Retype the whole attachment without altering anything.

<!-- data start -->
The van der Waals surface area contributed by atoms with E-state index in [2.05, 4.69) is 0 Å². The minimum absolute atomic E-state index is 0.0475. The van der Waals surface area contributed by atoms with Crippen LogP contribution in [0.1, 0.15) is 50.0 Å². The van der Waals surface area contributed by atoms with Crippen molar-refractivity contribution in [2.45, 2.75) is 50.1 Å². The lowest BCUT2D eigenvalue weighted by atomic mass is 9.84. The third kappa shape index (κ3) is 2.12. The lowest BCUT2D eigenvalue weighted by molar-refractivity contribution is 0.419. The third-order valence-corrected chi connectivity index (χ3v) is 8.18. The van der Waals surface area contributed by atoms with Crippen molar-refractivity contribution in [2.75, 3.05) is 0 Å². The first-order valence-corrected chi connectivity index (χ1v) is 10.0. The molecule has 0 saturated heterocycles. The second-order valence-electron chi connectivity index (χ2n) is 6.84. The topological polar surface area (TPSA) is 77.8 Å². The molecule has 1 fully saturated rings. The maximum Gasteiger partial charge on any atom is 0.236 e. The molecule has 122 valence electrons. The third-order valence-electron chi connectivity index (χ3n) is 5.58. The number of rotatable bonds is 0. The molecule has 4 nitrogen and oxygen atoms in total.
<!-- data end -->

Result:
The van der Waals surface area contributed by atoms with E-state index in [2.05, 4.69) is 0 Å². The minimum absolute atomic E-state index is 0.0475. The van der Waals surface area contributed by atoms with Crippen LogP contribution in [0.1, 0.15) is 50.0 Å². The van der Waals surface area contributed by atoms with Crippen molar-refractivity contribution in [2.45, 2.75) is 50.1 Å². The lowest BCUT2D eigenvalue weighted by atomic mass is 9.84. The third kappa shape index (κ3) is 2.12. The lowest BCUT2D eigenvalue weighted by molar-refractivity contribution is 0.419. The third-order valence-corrected chi connectivity index (χ3v) is 8.18. The van der Waals surface area contributed by atoms with Crippen molar-refractivity contribution in [2.75, 3.05) is 0 Å². The first-order valence-corrected chi connectivity index (χ1v) is 10.0. The molecule has 0 saturated heterocycles. The second-order valence-electron chi connectivity index (χ2n) is 6.84. The topological polar surface area (TPSA) is 77.8 Å². The molecule has 1 fully saturated rings. The maximum Gasteiger partial charge on any atom is 0.236 e. The molecule has 122 valence electrons. The third-order valence-electron chi connectivity index (χ3n) is 5.58. The number of rotatable bonds is 0. The molecule has 4 nitrogen and oxygen atoms in total.